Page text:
Personnel records reveal a sometimes-rocky past for Republican Gila County sheriff candidate Darrell Stubbs. Supervisors unhappy with his work passed him back and forth, he faced discipline for allegedly lying on a time sheet and repeated complaints about being rude to fellow workers and constituents.
The Roundup reviewed the personnel files for the four sheriff candidates from the Gila County Sheriff’s Office.
Democratic candidate Ray Van Buskirk was the only other one formally investigated. Supervisors put Van Buskirk on a six-month probation for being discourteous to a citizen during a call.
All of the candidates’ files, including those for Stubbs, Van Buskirk, Democrat Craig Jones and Republican Adam Shepherd, had numerous thank you cards, accolades and certifications.
Stubbs and Shepherd worked the longest with the office and their files were stuffed with years of training records, performance evaluations and atta-boys.
Jones had the shortest stint with the sheriff’s office and therefore had the fewest records.
Shepherd, who started with the office in 1984, a year after Stubbs, had only positive comments throughout his file.
Stubbs’ file, however, was riddled with complaints and negative reviews.
Stubbs faced discipline for lying on a time sheet in 2005, being discourteous at a fishing event at Roosevelt Lake in July 2007, and later that same month using abusive language with a supervisor.
The Roundup requested an interview with Stubbs to discuss his record, he did not respond.
Most recently, the Miami Police Department looked into whether Stubbs was campaigning for sheriff while working as code enforcement officer for the town, said Daniel Rodriquez, Miami Police chief.
A preliminary investigation revealed Stubbs had likely done nothing wrong. The inquiry ended, however, before an outside agency got involved because Stubbs left to campaign full time, Rodriquez said.
Stubbs is still a reserve officer with the Miami Police Department. He does not cover any shifts currently.
Overall, Rodriquez said Stubbs was well liked by the public and he never had any major hiccups in his year with the department.
At the sheriff’s department, thank you cards from the public in Stubbs’ file paint a picture of a man also well liked.
But several damaging incidents also showed up in the file.
When Stubbs first started with the jail in 1983, his sergeant told then Gila County Sheriff Lyman Peace that Stubbs had been insubordinate. Peace extended Stubbs’ six-month new-hire probationary period and threatened to terminate him.
“Should Mr. Stubbs’ performance remain at a substandard level at the end of this extension, termination will automatically begin,” Peace wrote.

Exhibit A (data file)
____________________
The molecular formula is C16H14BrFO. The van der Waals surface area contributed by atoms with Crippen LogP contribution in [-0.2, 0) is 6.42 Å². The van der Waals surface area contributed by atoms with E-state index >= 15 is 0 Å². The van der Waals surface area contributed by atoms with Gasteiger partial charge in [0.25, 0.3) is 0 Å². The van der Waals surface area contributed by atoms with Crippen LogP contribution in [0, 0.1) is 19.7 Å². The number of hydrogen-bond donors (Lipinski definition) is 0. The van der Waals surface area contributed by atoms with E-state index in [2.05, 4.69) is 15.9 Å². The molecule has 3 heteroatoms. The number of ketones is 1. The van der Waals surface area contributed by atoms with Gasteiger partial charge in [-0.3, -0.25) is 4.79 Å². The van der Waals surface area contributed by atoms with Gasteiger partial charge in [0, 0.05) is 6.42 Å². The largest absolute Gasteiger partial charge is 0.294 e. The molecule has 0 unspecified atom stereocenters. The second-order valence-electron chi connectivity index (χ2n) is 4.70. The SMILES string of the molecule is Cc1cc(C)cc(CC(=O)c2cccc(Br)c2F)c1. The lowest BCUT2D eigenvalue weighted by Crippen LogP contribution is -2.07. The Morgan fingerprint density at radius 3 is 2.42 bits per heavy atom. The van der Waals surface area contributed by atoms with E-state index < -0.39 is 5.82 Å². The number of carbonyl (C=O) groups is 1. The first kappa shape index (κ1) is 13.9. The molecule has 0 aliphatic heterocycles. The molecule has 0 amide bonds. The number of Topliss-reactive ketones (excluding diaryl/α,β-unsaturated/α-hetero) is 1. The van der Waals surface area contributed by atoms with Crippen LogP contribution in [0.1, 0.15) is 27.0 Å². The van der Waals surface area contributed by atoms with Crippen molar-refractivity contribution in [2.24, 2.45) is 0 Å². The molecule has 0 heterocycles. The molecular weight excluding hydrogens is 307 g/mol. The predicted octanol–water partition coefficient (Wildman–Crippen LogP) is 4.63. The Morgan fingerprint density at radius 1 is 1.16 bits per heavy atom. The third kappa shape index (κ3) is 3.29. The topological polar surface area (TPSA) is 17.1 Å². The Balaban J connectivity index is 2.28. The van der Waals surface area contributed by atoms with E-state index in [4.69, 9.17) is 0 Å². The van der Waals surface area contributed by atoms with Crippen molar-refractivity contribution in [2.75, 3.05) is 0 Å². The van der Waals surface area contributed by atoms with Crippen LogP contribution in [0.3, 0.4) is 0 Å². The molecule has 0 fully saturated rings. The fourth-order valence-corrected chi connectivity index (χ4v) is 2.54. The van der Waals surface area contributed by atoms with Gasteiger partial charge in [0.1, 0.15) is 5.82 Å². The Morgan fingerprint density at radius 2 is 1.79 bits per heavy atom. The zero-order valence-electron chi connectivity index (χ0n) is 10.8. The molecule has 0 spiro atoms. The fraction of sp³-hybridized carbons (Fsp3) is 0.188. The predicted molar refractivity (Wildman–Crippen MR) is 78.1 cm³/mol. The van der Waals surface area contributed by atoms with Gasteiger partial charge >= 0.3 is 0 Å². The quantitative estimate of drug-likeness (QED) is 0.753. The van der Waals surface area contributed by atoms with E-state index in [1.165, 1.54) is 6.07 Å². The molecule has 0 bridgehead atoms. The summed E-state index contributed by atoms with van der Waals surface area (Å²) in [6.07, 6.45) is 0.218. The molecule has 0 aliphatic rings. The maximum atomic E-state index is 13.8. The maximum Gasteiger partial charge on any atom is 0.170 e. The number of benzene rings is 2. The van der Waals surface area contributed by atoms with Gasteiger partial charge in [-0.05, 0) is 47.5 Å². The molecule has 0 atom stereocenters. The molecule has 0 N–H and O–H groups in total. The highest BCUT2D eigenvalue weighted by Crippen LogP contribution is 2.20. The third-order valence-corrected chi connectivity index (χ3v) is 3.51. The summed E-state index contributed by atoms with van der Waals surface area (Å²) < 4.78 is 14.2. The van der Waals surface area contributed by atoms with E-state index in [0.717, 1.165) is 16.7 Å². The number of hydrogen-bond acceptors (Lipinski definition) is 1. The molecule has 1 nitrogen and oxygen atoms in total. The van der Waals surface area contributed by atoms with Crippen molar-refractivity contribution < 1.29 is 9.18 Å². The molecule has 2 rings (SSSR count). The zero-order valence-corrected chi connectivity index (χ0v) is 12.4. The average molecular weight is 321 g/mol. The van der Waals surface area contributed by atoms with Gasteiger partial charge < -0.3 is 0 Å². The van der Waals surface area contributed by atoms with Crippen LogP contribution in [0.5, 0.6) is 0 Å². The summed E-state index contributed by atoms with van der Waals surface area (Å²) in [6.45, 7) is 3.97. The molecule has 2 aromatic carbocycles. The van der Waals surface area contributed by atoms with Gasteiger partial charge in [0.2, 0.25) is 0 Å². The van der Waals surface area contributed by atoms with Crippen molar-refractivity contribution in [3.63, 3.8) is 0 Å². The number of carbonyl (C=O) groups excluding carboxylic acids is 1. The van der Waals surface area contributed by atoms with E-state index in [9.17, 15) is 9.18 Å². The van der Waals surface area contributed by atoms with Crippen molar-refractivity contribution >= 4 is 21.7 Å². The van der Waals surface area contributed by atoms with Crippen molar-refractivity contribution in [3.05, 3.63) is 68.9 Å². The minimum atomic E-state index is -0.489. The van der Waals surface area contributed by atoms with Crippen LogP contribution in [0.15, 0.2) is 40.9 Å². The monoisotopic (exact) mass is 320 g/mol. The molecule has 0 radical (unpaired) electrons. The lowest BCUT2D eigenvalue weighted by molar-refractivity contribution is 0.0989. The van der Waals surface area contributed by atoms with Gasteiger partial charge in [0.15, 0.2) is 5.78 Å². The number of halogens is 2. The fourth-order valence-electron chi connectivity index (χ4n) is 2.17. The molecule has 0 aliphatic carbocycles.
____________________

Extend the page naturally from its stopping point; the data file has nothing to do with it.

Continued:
In 1989, sheriff’s office Capt. Glen Robbs, area commander at the Hayden substation, wrote he had become frustrated working with Stubbs.
“He always wanted to argue and tell me how they did it in Globe and Payson,” he wrote.
Later, Robbs asked then Gila County Sheriff Joe Rodriquez to return Stubbs “to whatever duty he was performing before he came to work for me.”
Stubbs was transferred back to a jail position in the Payson office.
Things quieted down in Stubbs’ file until 2004.
At the time, Stubbs worked as a school resource and patrol officer.
Sheriff John Armer reprimanded Stubbs after a detective found he had falsified his time card several days in October 2004.
Stubbs said that although he had failed to check in with dispatch on Oct. 11 and 12, he had committed no misconduct and had actually worked both days.
Stubbs got into more trouble during the Fishing with Attitude event at Roosevelt Lake in April 2007.
Administrative Assistant Lu DuBois wrote that he witnessed Stubbs rudely speak with two men that had driven into a restricted area.
“Deputy Stubbs projected an attitude unbecoming on (an) officer from the very beginning of the conversation,” he wrote. “At no time did I observe any belligerence or combativeness from the two men, yet Deputy Stubbs confronted them in a rude fashion.”
“The bottom line is Deputy Stubbs was disrespectful to the public, unprofessional in his demeanor and did not represent the sheriff’s office in a positive manner,” DuBois said.
At the same event, other county employees described Stubbs contact with them as “belligerent, bullish and rude.” One deputy said Stubbs had acted in a “very” unprofessional manner that would bring discredit to the office if observed by the public.
Stubbs was reprimanded for his actions.
It should be noted that one sergeant praised Stubbs’ work at the event when a storm blew in.
A later event would prompt supervisors to suspend Stubbs.
On June 5, 2007, Stubbs requested a meeting with Lt. Tim Scott and Sgt. John France. During that meeting, Stubbs allegedly called France a liar and used profanity in describing him. Stubbs was suspended without pay for one day for his use of abusive and disrespectful language.
Several other incidents through the year prompted supervisors to document their displeasure with Stubbs’ actions, including allegedly ignoring the chain of command.
Van Buskirk’s file
Stubbs is not the only candidate with a scuff in his record.
The sheriff’s office also formally investigated Van Buskirk for misconduct on Dec. 13, 2007.
The investigation found Van Buskirk acted unprofessionally when responding to a 911 hang up call.
Van Buskirk reportedly stormed into a Globe home without permission from the owner, cursed at the homeowner in front of his grandchildren and then searched the home without a warrant.
Van Buskirk verbally put the homeowner under arrest three times, but never charged him with any crime, according to sheriff records.
Van Buskirk was put on leave for more than a month and on probation six months.
Neither Shepherd, who worked for the sheriff’s office for 27 years, nor Jones had any negative incidents documented in their files.
All of the men had thank you cards from residents.